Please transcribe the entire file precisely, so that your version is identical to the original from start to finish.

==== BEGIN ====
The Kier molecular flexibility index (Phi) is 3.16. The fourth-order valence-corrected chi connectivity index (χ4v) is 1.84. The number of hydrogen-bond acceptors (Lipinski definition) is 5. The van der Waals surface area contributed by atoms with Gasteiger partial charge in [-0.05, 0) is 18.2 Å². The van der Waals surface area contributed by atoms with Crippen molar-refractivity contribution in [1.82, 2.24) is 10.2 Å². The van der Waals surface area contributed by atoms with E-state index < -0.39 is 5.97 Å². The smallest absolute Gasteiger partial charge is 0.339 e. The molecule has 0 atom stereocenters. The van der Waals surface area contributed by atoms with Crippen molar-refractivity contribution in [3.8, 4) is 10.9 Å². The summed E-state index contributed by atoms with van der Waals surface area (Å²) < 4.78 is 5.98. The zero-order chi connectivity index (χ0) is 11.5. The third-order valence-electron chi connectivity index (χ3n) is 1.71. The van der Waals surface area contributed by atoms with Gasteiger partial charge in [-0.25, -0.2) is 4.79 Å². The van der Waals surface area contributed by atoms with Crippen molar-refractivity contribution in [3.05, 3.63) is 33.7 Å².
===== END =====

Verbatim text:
The Kier molecular flexibility index (Phi) is 3.16. The fourth-order valence-corrected chi connectivity index (χ4v) is 1.84. The number of hydrogen-bond acceptors (Lipinski definition) is 5. The van der Waals surface area contributed by atoms with Gasteiger partial charge in [-0.05, 0) is 18.2 Å². The van der Waals surface area contributed by atoms with Crippen molar-refractivity contribution in [1.82, 2.24) is 10.2 Å². The van der Waals surface area contributed by atoms with E-state index < -0.39 is 5.97 Å². The smallest absolute Gasteiger partial charge is 0.339 e. The molecule has 0 atom stereocenters. The van der Waals surface area contributed by atoms with Crippen molar-refractivity contribution in [3.8, 4) is 10.9 Å². The summed E-state index contributed by atoms with van der Waals surface area (Å²) < 4.78 is 5.98. The zero-order chi connectivity index (χ0) is 11.5. The third-order valence-electron chi connectivity index (χ3n) is 1.71. The van der Waals surface area contributed by atoms with Gasteiger partial charge in [-0.25, -0.2) is 4.79 Å². The van der Waals surface area contributed by atoms with Crippen molar-refractivity contribution in [3.05, 3.63) is 33.7 Å².